How to Remove Dates from WordPress Posts

If your content is not time-oriented (such as when using WordPress in non-blog contexts), you may wish to remove the publication date from your posts since this information is not relevant and can give the impression that your older content is outdated.

1. The Manual Method

The “proper” way to do this would be to edit your theme and remove the code that displays the post dates.

  1. Backup your theme, just in case
  2. Go to “Appearance > Editor” and repeat the following steps for each of your theme’s PHP files
  3. Look for these function calls in your theme’s code: the_date(), echo get_the_date(), the_modified_date(), and the_time()
  4. Surround the function calls with PHP comment markers (/* and */); here are some examples:
    <?php /*the_date();*/ ?>
    <?php /*the_date('F j, Y');*/ ?>
    <?php /*echo get_the_date();*/ ?>
    <?php /*the_modified_date();*/ ?>
    <?php /*the_modified_date('', 'Last modified ');*/ ?>
    <?php /*the_time( get_option('date_format') );*/ ?>
  5. You may want to remove other text surrounding the function call. For example, if your theme has this code…
    <div>Published on <?php the_time( get_option('date_format') ); ?></div>

    …and you replace it with this…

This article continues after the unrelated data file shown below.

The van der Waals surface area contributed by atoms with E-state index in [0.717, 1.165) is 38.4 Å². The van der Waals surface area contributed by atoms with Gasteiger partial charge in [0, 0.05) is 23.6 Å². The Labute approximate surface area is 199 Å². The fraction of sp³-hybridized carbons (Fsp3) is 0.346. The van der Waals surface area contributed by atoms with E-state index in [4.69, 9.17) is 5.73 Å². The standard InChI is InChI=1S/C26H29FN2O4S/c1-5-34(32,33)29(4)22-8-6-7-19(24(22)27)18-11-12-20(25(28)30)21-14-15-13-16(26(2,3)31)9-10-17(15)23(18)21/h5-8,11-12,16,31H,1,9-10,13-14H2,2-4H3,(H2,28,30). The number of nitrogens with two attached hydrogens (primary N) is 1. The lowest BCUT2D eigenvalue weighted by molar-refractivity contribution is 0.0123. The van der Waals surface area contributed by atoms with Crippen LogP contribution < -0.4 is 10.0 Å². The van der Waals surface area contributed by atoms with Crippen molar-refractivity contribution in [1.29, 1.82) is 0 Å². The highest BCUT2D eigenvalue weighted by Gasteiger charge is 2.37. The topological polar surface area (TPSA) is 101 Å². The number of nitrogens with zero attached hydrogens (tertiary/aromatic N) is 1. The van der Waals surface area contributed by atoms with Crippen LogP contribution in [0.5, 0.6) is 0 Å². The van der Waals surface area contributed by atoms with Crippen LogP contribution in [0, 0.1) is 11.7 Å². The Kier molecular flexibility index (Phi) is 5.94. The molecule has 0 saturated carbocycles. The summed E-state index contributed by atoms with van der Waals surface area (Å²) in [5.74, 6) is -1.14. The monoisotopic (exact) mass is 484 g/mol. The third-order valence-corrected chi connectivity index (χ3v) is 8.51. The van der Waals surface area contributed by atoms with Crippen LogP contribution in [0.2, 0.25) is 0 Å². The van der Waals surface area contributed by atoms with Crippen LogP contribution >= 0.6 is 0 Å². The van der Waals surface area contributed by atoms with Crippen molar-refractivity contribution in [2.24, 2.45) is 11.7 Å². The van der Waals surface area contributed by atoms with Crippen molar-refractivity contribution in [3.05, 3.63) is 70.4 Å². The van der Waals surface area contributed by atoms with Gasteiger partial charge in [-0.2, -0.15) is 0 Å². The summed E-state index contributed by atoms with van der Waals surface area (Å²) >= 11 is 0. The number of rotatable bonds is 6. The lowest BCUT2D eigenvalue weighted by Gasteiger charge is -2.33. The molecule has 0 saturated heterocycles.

<div>Published on <?php /*the_time( get_option('date_format') );*/ ?></div>

    …your theme will output “Published on,” but not the date. Deleting “Published on” from your theme file will remove it from your site. Just be aware that you may have to remove text like this from your theme files to get a clean-looking result.

  6. Click “Update File”

2. The Automatic Method

If you’re looking for a quick fix, just go to “Appearance > Editor” in your WordPress admin and add this code to your theme’s functions.php file. Put it at the top of the file, but after the opening <?php line.

function jl_remove_post_dates() {
	add_filter('the_date', '__return_false');
	add_filter('the_time', '__return_false');
	add_filter('the_modified_date', '__return_false');
} add_action('loop_start', 'jl_remove_post_dates');

(Note: This method requires WordPress 3.0 or above)